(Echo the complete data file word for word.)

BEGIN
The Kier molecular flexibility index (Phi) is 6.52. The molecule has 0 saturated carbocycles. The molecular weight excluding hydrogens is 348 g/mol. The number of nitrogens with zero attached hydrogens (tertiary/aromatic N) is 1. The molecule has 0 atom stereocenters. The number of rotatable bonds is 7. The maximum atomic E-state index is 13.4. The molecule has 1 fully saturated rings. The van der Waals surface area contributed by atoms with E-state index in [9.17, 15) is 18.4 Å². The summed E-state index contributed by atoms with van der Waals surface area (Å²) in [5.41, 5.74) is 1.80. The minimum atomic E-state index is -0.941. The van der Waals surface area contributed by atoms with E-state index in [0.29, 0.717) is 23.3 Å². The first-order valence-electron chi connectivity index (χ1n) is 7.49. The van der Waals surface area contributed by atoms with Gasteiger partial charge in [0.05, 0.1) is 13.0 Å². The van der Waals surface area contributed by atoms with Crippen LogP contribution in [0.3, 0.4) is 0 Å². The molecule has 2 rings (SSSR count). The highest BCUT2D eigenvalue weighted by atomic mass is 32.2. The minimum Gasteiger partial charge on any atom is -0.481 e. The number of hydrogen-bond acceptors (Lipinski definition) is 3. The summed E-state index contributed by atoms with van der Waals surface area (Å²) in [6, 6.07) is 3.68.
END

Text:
The Kier molecular flexibility index (Phi) is 6.52. The molecule has 0 saturated carbocycles. The molecular weight excluding hydrogens is 348 g/mol. The number of nitrogens with zero attached hydrogens (tertiary/aromatic N) is 1. The molecule has 0 atom stereocenters. The number of rotatable bonds is 7. The maximum atomic E-state index is 13.4. The molecule has 1 fully saturated rings. The van der Waals surface area contributed by atoms with E-state index in [9.17, 15) is 18.4 Å². The summed E-state index contributed by atoms with van der Waals surface area (Å²) in [5.41, 5.74) is 1.80. The minimum atomic E-state index is -0.941. The van der Waals surface area contributed by atoms with E-state index in [0.29, 0.717) is 23.3 Å². The first-order valence-electron chi connectivity index (χ1n) is 7.49. The van der Waals surface area contributed by atoms with Gasteiger partial charge in [0.05, 0.1) is 13.0 Å². The van der Waals surface area contributed by atoms with Crippen LogP contribution in [0.3, 0.4) is 0 Å². The molecule has 2 rings (SSSR count). The highest BCUT2D eigenvalue weighted by atomic mass is 32.2. The minimum Gasteiger partial charge on any atom is -0.481 e. The number of hydrogen-bond acceptors (Lipinski definition) is 3. The summed E-state index contributed by atoms with van der Waals surface area (Å²) in [6, 6.07) is 3.68.